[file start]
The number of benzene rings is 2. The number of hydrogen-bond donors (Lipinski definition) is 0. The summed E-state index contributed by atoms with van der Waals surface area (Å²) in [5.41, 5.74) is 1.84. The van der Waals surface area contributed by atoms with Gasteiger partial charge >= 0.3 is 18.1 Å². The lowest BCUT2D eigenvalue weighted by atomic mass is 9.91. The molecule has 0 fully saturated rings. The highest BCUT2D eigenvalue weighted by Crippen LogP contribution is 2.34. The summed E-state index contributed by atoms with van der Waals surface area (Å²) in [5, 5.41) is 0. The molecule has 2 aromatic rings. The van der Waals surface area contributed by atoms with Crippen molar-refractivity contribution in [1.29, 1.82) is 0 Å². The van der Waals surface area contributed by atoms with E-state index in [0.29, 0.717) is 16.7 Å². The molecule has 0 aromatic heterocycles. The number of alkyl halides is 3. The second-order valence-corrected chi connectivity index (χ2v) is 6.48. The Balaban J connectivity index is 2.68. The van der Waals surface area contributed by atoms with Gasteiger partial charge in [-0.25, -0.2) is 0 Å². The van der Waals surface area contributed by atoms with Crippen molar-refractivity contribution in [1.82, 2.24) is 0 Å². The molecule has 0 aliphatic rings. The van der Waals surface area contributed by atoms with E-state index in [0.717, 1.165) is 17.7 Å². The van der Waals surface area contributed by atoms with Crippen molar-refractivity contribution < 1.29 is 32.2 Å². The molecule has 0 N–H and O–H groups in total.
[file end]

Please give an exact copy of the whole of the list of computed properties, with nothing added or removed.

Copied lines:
The number of benzene rings is 2. The number of hydrogen-bond donors (Lipinski definition) is 0. The summed E-state index contributed by atoms with van der Waals surface area (Å²) in [5.41, 5.74) is 1.84. The van der Waals surface area contributed by atoms with Gasteiger partial charge >= 0.3 is 18.1 Å². The lowest BCUT2D eigenvalue weighted by atomic mass is 9.91. The molecule has 0 fully saturated rings. The highest BCUT2D eigenvalue weighted by Crippen LogP contribution is 2.34. The summed E-state index contributed by atoms with van der Waals surface area (Å²) in [5, 5.41) is 0. The molecule has 2 aromatic rings. The van der Waals surface area contributed by atoms with Crippen molar-refractivity contribution in [1.29, 1.82) is 0 Å². The van der Waals surface area contributed by atoms with E-state index in [0.29, 0.717) is 16.7 Å². The molecule has 0 aromatic heterocycles. The number of alkyl halides is 3. The second-order valence-corrected chi connectivity index (χ2v) is 6.48. The Balaban J connectivity index is 2.68. The van der Waals surface area contributed by atoms with Gasteiger partial charge in [-0.25, -0.2) is 0 Å². The van der Waals surface area contributed by atoms with Crippen molar-refractivity contribution in [1.82, 2.24) is 0 Å². The molecule has 0 aliphatic rings. The van der Waals surface area contributed by atoms with E-state index in [0.717, 1.165) is 17.7 Å². The van der Waals surface area contributed by atoms with Crippen molar-refractivity contribution < 1.29 is 32.2 Å². The molecule has 0 N–H and O–H groups in total.